About fifteen years ago, my father and I went to our family property to cut down a tree for the Christmas holiday. There were adventures along the way that required us to lug that tree out with some toil, but we got it in the end. As memorable as that adventure was, the thing that sticks out the most is when we were looking for the tree of choice and he asked me:
“Do you hear that?”
I listened and looked around, wondering what he was honing his sense of hearing towards.
“Hear what?” I asked. The only thing I could hear (besides my tinnitus) was a cold breeze, amplified further by the chilled stillness that accompanies winter.
His reply was simple; “Exactly!” he said.
I learned a lot from that moment. It had been a good amount of time since I stopped long enough to be away from the noise of people, cars, television, phone calls, notification chimes and the likes of all attention-grabbing tones that vie for our consciousness. I found the peace I wasn’t looking for when we went to find our tree. I left the noisy world and found a more natural atmosphere, conducive to my peace-seeking mind.
We returned later that day and it wasn’t long that I forgot about that experience. It was not until three years ago when I started snowshoeing, a newfound hobby, that I remembered that peace and tranquility. Both peace and tranquility should be quest items at the end of a trial as well as a long day.
I mentioned that I have a peace-seeking mind, however, I am not an even-keeled individual upstairs. The lack of calmness in my mind reflects in my personality. There are tests for A, B, C and D (probably up to Z) personalities and color tests too. I don’t subscribe to any, but all have great descriptions to point out the personalities of people everywhere. All those tests aside, I know that I am anything but calm in my mind and throughout my day. I want to see things get accomplished and done correctly. I don’t like idle time, nor do I enjoy idle talk at the water cooler; those drawn out conversations are like being mentally drawn and quartered. I grow tired of monotonous schedules and activities; I find that my brain begins to ask itself questions after too long. Don’t get me wrong, I can have fun, but let that happen when the day is done. I have had some conversations with therapists about this in the past which I will share another time; for now, let’s focus on those moments of peace and tranquility.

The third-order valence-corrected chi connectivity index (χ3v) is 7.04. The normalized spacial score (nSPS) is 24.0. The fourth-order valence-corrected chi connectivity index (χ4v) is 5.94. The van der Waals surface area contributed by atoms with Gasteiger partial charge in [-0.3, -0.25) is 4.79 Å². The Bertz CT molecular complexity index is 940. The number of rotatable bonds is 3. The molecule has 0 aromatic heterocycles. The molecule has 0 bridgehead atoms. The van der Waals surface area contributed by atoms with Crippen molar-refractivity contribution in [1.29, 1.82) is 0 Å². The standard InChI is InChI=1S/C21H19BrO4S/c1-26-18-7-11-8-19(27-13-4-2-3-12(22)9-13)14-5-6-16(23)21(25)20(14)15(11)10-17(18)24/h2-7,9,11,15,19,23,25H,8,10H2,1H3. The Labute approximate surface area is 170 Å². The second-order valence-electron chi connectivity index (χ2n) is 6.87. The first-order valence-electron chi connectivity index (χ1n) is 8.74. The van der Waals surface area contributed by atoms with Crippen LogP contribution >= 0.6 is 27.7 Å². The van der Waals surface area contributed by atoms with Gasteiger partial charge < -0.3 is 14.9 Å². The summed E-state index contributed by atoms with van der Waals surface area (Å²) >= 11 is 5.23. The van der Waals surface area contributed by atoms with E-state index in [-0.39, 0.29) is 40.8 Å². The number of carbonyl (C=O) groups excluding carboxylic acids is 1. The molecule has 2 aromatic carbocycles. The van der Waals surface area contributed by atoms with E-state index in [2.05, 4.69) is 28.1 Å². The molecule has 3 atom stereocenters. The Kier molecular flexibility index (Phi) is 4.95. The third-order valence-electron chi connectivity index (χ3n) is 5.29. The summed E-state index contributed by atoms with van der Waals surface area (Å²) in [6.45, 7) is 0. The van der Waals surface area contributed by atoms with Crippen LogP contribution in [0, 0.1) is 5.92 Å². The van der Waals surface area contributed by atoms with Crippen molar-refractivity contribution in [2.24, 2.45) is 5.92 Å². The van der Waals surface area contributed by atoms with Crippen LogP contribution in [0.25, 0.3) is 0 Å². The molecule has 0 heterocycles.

As I mentioned earlier, I picked up snowshoeing as a new hobby. The first time I set out, it was after a hard snowfall. One of my best friends, a “no matter what” individual, came along and we broke the snow. The featured image on this post is from that day. It was serene, quiet and soulfully needed; it calmed my mind and worked itself deeper into my subconscious. There was a great deal on my mind at that time. My second marriage was over, I was in rehab, I was only a few months sober and I had no goals other than keeping clean from substance abuse. Looking back, that truly was the only thing that was important: keeping clean from substance abuse.
Snowshoeing can be strenuous but is rewarding and once you’re able to catch your breath and listen (once your heart stops drumming in your ears) you may find what you need. I do, it seems, every time. That day was no different. It was quiet and the angst left me. I felt an inner-stability that I could not find in books, a blog, music, therapy or any other venue. Substance abuse had been a sensory robbing thief in my life. I let my addiction get the better of me and I was out of tune with every part of my character. But the train had wrecked and I was beginning to rebuild and tune my frequencies back into a proper harmonized song.
The silence acted as a noise reduction to the mind, it allowed me to think, remember and categorize my thoughts. I knew I needed this more often. Then I remembered what happened a few years back when I was cutting down a tree in similar silence.
I looked over at my friend and asked.
“Do you hear that?”
“What?” he replied.
“Exactly!” was my response.
Take time to meditate; let silence be the loudest thing you hear. The greatest sound dampener of thought, to me, is addiction. It had its time as a thief to my attention, concentration, awareness, and observations. Breaking free of that felt like my soul left a type of incarceration, never to be a repeat offender.
In sum, keep things in a forward motion with sobriety. Tap into moments of deep focus with concentration and meditative silence. Listen in silence, then listen beyond the silence.